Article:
GUAM LEGISLATURE NEEDS TO SET PRIORITIES

Editorial

Pacific Daily News

HAGATNA, Guam (August 9) –-Today, the 27th Guam Legislature is scheduled to go into session to tackle putting together the budget for fiscal 2005. This presents senators, yet again, with the opportunity to finally show their true colors regarding education, public safety and health - the fact that these are the island’s top priorities and should be budgeted accordingly.

Our elected officials have been quick to say that those three critical issues were paramount, but their actions, or we should say inactions, speak louder than their words.

Previously, legislators have cut funding to agencies charged with providing education, health and public safety, though on a smaller scale than other agencies were cut. Then they tried to say, "We cut the budget to those agencies by a smaller percentage, therefore we are making them a priority." Or, they increased spending at those agencies by a small margin and made the same claim, even though the budgets guaranteed shortfalls in vital services.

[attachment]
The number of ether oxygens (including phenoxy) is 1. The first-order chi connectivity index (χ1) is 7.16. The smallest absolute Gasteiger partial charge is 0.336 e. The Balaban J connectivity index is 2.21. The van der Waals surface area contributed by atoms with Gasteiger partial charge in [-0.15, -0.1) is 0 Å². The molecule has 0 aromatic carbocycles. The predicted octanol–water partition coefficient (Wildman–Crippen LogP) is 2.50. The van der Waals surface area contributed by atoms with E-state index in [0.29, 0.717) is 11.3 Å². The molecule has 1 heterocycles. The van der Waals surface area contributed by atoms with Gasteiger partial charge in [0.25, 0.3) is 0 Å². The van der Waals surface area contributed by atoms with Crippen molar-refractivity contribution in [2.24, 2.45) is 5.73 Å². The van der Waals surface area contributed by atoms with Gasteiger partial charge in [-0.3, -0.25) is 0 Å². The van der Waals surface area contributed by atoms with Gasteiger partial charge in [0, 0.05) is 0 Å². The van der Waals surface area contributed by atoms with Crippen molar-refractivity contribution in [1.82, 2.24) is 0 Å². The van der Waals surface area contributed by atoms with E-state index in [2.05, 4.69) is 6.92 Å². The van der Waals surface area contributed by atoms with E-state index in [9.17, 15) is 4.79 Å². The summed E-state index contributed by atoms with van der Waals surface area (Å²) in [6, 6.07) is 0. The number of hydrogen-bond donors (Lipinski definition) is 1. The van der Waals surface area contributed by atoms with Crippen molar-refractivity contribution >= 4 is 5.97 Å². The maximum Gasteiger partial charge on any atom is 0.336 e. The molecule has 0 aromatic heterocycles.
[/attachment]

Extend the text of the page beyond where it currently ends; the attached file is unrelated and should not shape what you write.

What’s needed is truly prioritized spending. Take the estimated amount of government revenues, which will be about $538.9 million, according to Vice Speaker Frank Aguon Jr., who's running for re-election. Fully fund public safety, health and education agencies so they can provide the necessary level of service. From the amount left over, you start funding the other agencies, downward by level of importance, until you reach $538.9 million. Then you stop spending.

This will mean that part or all of non-critical agencies and services will be cut (or numerous agencies reduced in size). But it also will mean that the services that are most needed and most important to this community will be able to fully function.

Senators must remember that it’s not their job to represent the individual agencies and employees of the government of Guam. Their duty is to all the citizens of Guam. That means the fiscal 2005 budget must be in the best interest of the entire community.

And lawmakers must not continue to drag out the process until the current fiscal year is nearly over. They need to work diligently and expeditiously on the budget now, and get it passed so the governor has ample time to review and sign it before the beginning of the next fiscal year.

August 10, 2004

Pacific Daily News: www.guampdn.com

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